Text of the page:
Wyoming Bound

I’m sure code yellow was issued before brown. Surely.


There are lies, damned lies and statistics.

I would not trust anything but the homicide rate. And even there some countries which fudge the stats by turning murders into suicides..

Especially one country which shall not be named in which slightly less than a million people have died due to crime in the past 23 years.


The amazing thing about grenades as a criminal weapon is this: what earthly good are they?

1 )Toss a couple behind you when being chased. Bet it slows the pursuit.

2) Leave a case of them in the seamier side of town to liven up Friday nights.

3) Ask a TSA agent if it’s ok to travel if you put them in your checked luggage.

The possibilities are endless. The outcome is pretty much set but the way to get there could be very imaginative.


Hell, just talk to any EOD technician who’s done some time here stateside. The stories will leave you in awe of a.) Just how stupid the average person is, when it comes to handling “found ordnance”, and b.) How lucky some people are when it comes to this sort of thing.

Not to mention, you have to start wondering just how good the controls are, on some of this stuff. I was BS’ing with a fairly senior EOD guy while we were both playing Observer/Controller down at the NTC, and he starts reeling off all these stories about getting called out on incidents where it was blatantly obvious that someone, somewhere, was putting a shitload of high-end ordnance out there for God knows what purpose. You think you’re going to run into the odd old 60mm mortar shell, and then some podunk county sheriff in Montana calls you up to say that he thinks he’s found a stack of TOW missile tubes that he kinda-sorta recognizes from his days on active duty, and while he’s pretty sure that nobody would have those things… The seals are still intact, and the tubes feel about the right weight. Could the Army please send someone out to check?

Then, there were the crated M19 AT mines, and the crates of old 3.6 Super Bazooka rounds…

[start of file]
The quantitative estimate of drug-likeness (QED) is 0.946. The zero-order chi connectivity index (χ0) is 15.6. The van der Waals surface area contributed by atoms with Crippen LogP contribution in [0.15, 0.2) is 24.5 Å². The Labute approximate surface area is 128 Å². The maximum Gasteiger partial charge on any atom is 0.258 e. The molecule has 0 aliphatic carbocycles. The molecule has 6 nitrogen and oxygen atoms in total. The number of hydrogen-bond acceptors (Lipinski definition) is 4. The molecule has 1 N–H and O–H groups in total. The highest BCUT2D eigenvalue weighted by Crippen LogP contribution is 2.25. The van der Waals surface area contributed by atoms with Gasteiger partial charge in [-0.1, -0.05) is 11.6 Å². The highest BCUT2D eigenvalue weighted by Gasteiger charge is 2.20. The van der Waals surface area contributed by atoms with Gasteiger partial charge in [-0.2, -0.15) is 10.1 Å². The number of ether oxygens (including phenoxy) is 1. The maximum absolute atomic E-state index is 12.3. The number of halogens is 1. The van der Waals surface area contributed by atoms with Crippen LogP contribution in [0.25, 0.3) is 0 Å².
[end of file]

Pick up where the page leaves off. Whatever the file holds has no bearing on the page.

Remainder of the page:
Some of the stuff he said he got called out on really makes me wonder just how carefully they control and track these things as they are moved between factory, depot, and bases.

Bill K

I thought we needed to wonder no longer when the Air Force stashed some of its nukes at Barksdale in 2007.


Friend of mine was grading a NG outfit that basically went into mutiny and the mutineers were handing out the 203 grenades, he never knew if they got them all back because he got in his jeep and saved himself a world of hurt.

Stefan van der Borght

Ecpat (I suspect you meant “Expat”, but suffer from occasional sausagefingeritis like me)

“The amazing thing about grenades as a criminal weapon is this: what earthly good are they?……………….

2) Leave a case of them in the seamier side of town to liven up Friday nights.”

You would owe me a new keyboard if this wasn’t a spill-proof one.

If anyone wants some exciting moments with some EOD he’s guaranteed his fun if he merely peruses the old WW1 Western Front. Easy to access, and farmers are kind enough to collect the iron harvest and pile it up at the base of lamp-posts on the roadsides next to their fields. When I lived in Belgium a few years back I went for a weekend ride and photographed a cornucopia of international goodwill…..Brit 18 and 60 pounder, German 7.7 and 15cm, French 75’s, toffee apple mortar shells, rifle grenades, all sorts. Some of that lot likely had chems in them, but I wasn’t curious enough to start hacksawing and chiseling. Grandpa survived them, so will I.